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The Effects Of Lifting Posture On Trunk Muscle Activity

Christopher A. Hamrick, Sean Gallagher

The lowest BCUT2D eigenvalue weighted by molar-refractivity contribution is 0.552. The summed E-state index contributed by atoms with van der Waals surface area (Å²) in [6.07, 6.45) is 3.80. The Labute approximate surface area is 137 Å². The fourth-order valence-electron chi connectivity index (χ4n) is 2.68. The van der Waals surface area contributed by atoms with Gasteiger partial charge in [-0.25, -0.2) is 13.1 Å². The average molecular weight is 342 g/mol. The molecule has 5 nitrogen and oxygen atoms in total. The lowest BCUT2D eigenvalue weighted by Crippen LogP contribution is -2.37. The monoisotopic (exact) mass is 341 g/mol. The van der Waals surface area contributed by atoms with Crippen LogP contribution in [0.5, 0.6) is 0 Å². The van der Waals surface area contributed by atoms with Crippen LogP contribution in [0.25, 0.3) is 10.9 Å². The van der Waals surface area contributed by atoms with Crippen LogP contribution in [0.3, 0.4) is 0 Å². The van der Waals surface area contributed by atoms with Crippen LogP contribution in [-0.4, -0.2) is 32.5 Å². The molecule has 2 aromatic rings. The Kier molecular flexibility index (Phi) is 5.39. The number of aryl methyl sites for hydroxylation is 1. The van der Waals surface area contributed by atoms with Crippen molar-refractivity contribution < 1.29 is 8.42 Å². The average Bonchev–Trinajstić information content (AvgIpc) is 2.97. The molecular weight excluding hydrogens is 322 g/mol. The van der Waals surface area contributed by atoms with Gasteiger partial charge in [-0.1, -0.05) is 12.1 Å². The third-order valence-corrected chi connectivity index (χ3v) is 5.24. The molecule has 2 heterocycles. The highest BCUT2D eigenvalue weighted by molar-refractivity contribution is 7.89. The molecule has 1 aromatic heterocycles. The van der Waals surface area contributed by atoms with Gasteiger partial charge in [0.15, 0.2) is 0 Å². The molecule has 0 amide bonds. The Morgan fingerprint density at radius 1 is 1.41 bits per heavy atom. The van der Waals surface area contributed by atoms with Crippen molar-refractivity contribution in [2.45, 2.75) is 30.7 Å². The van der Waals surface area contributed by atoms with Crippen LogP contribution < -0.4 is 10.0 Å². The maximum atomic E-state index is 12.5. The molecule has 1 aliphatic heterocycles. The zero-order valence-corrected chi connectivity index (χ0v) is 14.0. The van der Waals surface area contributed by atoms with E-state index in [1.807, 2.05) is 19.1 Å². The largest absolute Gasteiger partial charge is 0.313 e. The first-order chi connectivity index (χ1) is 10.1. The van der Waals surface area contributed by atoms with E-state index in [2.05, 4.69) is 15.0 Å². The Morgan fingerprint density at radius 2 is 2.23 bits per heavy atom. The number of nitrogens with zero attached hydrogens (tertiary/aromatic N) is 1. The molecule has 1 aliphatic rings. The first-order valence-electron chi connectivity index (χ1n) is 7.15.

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Trunk muscle activity of twelve healthy males with coal mining experience was examined while each subject lifted a box under various conditions. The independent variables were four levels of posture (kneeling, stooped under a 1.2 m roof, stooped under a 1.6 m roof, and standing), height to which the box was lifted (35 cm or 70 cm), and weight of the lifting box (15 kg, 20 kg, or 25 kg). The dependent variables were the peak EMG values recorded during a lift for each of eight trunk muscles (left and right erectores spinae, left and right latissimus dorsi, left and right external oblique, and left and right rectus abdominis). Posture and weight of lift significantly affected peak activity of the left and right erectores spinae, the left and right latissimus dorsi muscles, and the right external oblique muscle. The latissimus dorsi muscle activity was highest in the low stooping posture, and was lowest in the kneeling posture, while erectores spinae activity was highest in the kneeling posture and decreased as the trunk became more flexed. Thus, the muscle activity during lifting tasks is affected by restricting a worker's posture. Consequently, many lifting guidelines and recommendations currently in use may not be directly applicable to work being performed in restricted postures.